A few weeks ago I was talking to a teacher about teachers at risk of becoming victims of online abuse from students. He recounted a story about the recent discovery of a website, set up sometime ago by an anonymous user. It had lurked in the corner of the Internet for some time unseen. It encouraged other pupils to upload pictures and comments about staff at the school. Some of the pictures had been taken during school or downloaded from the personal Facebook profiles of staff and uploaded to the site. Often the pictures included time spent with families and loved ones and had attracted a collection of abusive remarks from unnamed pupils, allegedly from the school.
Are Policies a Protection?
Whilst Facebook users are afforded a small level of protection through it’s real-name and anti-abuse policies, there is no such governance and little to protect those that have been exposed on a website set up just for the purpose of abuse. Smartphones and digital cameras can be used by perpetrators to take photos and videos during lessons for instant uploading. To help protect staff, most schools have policies restricting use of smartphones and cameras on school premises, but this is difficult to police. A vengeful student or one out to create a few laughs from their peers are not going to find it all that difficult to surreptitiously capture images of staff to upload. Once on the Internet, it may be awhile before the content is noticed, by which time it may have attracted quite a few derogatory comments.
And once there, success in removal of the obnoxious content can be slim leaving the sort of Digital Footprints online that you would probably prefer not to have.
Aside from the implications for your Digital Footprint, it did get me thinking about the impacts and consequences on already stressed teaching staff. The thought that pictures or videos of a lesson in progress could be uploaded to such a site for abusive, sexual and racist anonymous comments is very worrying. Clearly this breach of privacy can be devastating, buy adipex-d perhaps leading to the undermining of a teacher’s class room authority, or the victim taking time off for stress or even leaving the profession altogether.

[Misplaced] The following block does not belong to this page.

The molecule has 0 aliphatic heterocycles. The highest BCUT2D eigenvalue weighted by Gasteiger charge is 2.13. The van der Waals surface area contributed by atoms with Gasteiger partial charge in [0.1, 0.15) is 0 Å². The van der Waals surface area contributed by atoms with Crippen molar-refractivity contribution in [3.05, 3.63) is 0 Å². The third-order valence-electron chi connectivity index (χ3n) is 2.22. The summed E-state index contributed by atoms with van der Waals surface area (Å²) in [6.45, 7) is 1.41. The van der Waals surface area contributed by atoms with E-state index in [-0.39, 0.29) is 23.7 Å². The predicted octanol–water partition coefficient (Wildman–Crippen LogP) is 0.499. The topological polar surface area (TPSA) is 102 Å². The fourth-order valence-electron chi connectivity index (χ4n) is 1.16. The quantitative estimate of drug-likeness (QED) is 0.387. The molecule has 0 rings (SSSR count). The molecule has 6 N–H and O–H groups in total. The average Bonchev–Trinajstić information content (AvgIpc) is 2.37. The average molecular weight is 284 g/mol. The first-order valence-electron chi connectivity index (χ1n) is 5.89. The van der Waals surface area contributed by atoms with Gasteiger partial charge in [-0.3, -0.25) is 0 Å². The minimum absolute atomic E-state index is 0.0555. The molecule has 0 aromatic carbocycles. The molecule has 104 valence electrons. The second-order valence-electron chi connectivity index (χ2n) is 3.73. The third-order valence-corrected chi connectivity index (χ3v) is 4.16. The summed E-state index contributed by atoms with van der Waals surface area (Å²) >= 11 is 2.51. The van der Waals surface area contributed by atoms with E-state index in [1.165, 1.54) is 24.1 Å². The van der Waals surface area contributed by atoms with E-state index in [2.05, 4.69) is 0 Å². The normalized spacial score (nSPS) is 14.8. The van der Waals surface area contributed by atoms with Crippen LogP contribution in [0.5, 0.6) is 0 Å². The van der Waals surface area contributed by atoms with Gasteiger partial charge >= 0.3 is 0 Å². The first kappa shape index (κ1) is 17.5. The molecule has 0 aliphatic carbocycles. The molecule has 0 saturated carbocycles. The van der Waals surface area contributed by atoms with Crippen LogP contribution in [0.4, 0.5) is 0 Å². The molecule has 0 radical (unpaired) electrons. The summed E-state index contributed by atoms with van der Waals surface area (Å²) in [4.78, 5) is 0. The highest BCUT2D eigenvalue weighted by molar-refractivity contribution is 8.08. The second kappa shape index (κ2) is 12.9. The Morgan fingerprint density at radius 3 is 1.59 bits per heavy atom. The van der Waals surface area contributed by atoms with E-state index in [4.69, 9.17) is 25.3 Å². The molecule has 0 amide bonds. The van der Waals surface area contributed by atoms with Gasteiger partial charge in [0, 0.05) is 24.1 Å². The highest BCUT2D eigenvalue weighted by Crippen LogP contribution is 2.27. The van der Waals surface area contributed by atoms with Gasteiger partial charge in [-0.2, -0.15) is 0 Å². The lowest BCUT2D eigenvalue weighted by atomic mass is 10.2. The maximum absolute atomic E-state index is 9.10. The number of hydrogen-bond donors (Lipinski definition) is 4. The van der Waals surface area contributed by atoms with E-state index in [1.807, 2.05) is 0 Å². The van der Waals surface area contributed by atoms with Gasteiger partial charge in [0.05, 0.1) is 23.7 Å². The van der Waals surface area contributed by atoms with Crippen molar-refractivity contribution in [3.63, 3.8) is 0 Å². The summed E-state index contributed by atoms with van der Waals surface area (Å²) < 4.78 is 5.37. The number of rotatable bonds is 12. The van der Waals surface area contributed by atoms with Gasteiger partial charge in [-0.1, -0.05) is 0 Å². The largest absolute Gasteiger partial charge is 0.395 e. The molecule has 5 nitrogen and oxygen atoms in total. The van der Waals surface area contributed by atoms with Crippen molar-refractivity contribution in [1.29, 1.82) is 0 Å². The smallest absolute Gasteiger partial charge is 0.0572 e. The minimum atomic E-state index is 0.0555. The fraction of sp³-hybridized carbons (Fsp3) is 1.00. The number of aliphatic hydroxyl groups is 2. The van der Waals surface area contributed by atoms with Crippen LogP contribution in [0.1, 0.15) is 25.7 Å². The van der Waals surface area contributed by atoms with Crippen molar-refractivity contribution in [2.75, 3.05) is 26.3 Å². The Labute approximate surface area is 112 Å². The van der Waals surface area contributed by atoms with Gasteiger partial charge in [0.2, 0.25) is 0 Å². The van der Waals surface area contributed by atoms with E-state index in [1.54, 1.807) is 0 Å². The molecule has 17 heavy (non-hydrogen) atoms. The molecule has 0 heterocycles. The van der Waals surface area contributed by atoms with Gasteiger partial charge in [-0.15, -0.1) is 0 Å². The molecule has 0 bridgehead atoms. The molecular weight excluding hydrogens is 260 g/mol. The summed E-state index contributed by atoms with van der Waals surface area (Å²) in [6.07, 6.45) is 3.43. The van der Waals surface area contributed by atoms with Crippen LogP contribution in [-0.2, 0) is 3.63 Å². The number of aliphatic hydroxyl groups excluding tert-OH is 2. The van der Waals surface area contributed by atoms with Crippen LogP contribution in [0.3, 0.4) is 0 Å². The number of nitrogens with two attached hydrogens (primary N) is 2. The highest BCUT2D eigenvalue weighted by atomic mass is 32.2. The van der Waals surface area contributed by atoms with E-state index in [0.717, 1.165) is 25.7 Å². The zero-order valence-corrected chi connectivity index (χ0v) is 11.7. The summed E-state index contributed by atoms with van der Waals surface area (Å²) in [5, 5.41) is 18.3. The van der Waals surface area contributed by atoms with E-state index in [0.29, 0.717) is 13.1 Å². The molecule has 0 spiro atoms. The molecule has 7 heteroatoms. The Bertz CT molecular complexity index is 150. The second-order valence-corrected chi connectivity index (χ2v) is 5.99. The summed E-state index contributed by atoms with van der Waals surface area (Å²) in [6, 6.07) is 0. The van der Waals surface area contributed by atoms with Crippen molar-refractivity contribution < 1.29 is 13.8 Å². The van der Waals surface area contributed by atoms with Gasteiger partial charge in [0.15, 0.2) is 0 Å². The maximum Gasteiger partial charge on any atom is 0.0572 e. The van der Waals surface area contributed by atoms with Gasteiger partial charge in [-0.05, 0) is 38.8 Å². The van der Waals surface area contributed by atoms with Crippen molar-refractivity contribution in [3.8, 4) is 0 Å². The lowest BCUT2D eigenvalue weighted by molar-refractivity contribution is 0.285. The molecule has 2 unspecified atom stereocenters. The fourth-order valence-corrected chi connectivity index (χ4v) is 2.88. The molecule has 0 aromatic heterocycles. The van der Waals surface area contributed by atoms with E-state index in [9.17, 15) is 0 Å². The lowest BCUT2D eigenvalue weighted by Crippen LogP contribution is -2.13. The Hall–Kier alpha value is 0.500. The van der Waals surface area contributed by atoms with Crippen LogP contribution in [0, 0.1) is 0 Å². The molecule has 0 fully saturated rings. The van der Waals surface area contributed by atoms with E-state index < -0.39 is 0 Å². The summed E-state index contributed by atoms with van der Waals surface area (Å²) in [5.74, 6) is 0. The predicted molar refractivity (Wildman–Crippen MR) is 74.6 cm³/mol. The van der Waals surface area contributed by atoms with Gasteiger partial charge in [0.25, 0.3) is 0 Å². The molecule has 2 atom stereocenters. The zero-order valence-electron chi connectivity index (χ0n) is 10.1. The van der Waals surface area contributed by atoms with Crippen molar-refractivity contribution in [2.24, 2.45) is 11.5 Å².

What the NASUWT Say
No wonder then that the issue was raised this week by the National Association of Schoolmasters Union of Women Teachers, NASUWT. In a press release, they talk about the huge rise in teachers subject to abuse on social media. Of the 1500 or so teachers who responded to the survey, a staggering 60% had seen abusive comments posted about them online compared with 21% in 2014. This also included an increase in parents taking to social media to post comments; 40% compared with 27% in 2014. The NASUWT say that
abusive, sexist, racist, homophobic and highly offensive language is common, accompanied by remarks about teachers’ appearance, competence or sexuality. Teachers also had false allegations and malicious slurs targeted at them.
More worrying is that only 30% or so victims are seeing action taken by social website owners or police, though increasing to nearly 57% support from employers (an increase from 45% in 2014). Clearly employers are starting to take the issue more seriously as impacts on staff morale increase. The report goes on to to say
The vile, insulting and personal comments are taking their toll on teachers’ health and wellbeing and undermining their confidence to do their job.
Many teachers tell us that they suspect they are being abused online but dare not look, for fear they could never walk into their school again to have to face their abusers.
Finishing, they say
An incoming Government must take this issue seriously and require schools not only to have a zero-tolerance policy, but to use all the sanctions available to them to address the abuse of staff.
Only time will tell if existing legislation will prove to be enough to keep this kind of unwanted Digital Footprint off the Internet. If not, then there is a real risk that teachers will find these additional stresses so intolerable as to leave their vocation altogether.